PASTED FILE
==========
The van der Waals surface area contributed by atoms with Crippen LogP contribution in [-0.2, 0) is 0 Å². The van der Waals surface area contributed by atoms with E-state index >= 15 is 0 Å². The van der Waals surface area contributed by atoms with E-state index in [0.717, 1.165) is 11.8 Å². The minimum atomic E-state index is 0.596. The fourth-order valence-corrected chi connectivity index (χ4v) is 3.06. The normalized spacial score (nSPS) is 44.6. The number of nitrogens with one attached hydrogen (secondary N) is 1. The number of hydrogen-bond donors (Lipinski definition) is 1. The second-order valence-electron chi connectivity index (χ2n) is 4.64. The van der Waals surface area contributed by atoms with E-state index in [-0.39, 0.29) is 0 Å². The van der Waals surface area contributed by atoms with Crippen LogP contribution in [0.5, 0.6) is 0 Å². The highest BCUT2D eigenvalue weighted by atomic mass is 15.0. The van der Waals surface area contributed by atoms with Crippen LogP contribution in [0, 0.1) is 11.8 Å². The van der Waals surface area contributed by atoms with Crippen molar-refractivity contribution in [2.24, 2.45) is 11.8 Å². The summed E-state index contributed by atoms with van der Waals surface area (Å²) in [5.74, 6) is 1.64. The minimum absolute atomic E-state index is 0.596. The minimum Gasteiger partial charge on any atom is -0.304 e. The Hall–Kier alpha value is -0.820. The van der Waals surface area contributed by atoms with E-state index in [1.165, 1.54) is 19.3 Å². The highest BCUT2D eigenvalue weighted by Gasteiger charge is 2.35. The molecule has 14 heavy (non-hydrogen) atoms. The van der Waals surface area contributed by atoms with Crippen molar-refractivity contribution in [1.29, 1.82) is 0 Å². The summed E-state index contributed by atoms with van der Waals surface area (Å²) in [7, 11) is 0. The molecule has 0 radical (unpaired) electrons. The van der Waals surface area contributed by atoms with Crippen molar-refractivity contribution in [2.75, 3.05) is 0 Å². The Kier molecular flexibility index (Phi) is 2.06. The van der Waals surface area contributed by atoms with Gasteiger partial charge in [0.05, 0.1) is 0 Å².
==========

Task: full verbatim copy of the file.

The van der Waals surface area contributed by atoms with Crippen LogP contribution in [-0.2, 0) is 0 Å². The van der Waals surface area contributed by atoms with E-state index >= 15 is 0 Å². The van der Waals surface area contributed by atoms with E-state index in [0.717, 1.165) is 11.8 Å². The minimum atomic E-state index is 0.596. The fourth-order valence-corrected chi connectivity index (χ4v) is 3.06. The normalized spacial score (nSPS) is 44.6. The number of nitrogens with one attached hydrogen (secondary N) is 1. The number of hydrogen-bond donors (Lipinski definition) is 1. The second-order valence-electron chi connectivity index (χ2n) is 4.64. The van der Waals surface area contributed by atoms with E-state index in [-0.39, 0.29) is 0 Å². The van der Waals surface area contributed by atoms with Crippen LogP contribution in [0.5, 0.6) is 0 Å². The highest BCUT2D eigenvalue weighted by atomic mass is 15.0. The van der Waals surface area contributed by atoms with Crippen LogP contribution in [0, 0.1) is 11.8 Å². The van der Waals surface area contributed by atoms with Crippen molar-refractivity contribution in [2.24, 2.45) is 11.8 Å². The summed E-state index contributed by atoms with van der Waals surface area (Å²) in [5.74, 6) is 1.64. The minimum absolute atomic E-state index is 0.596. The minimum Gasteiger partial charge on any atom is -0.304 e. The Hall–Kier alpha value is -0.820. The van der Waals surface area contributed by atoms with E-state index in [1.165, 1.54) is 19.3 Å². The highest BCUT2D eigenvalue weighted by Gasteiger charge is 2.35. The molecule has 14 heavy (non-hydrogen) atoms. The van der Waals surface area contributed by atoms with Crippen molar-refractivity contribution in [1.29, 1.82) is 0 Å². The summed E-state index contributed by atoms with van der Waals surface area (Å²) in [7, 11) is 0. The molecule has 0 radical (unpaired) electrons. The van der Waals surface area contributed by atoms with Crippen molar-refractivity contribution in [2.75, 3.05) is 0 Å². The Kier molecular flexibility index (Phi) is 2.06. The van der Waals surface area contributed by atoms with Gasteiger partial charge in [0.05, 0.1) is 0 Å².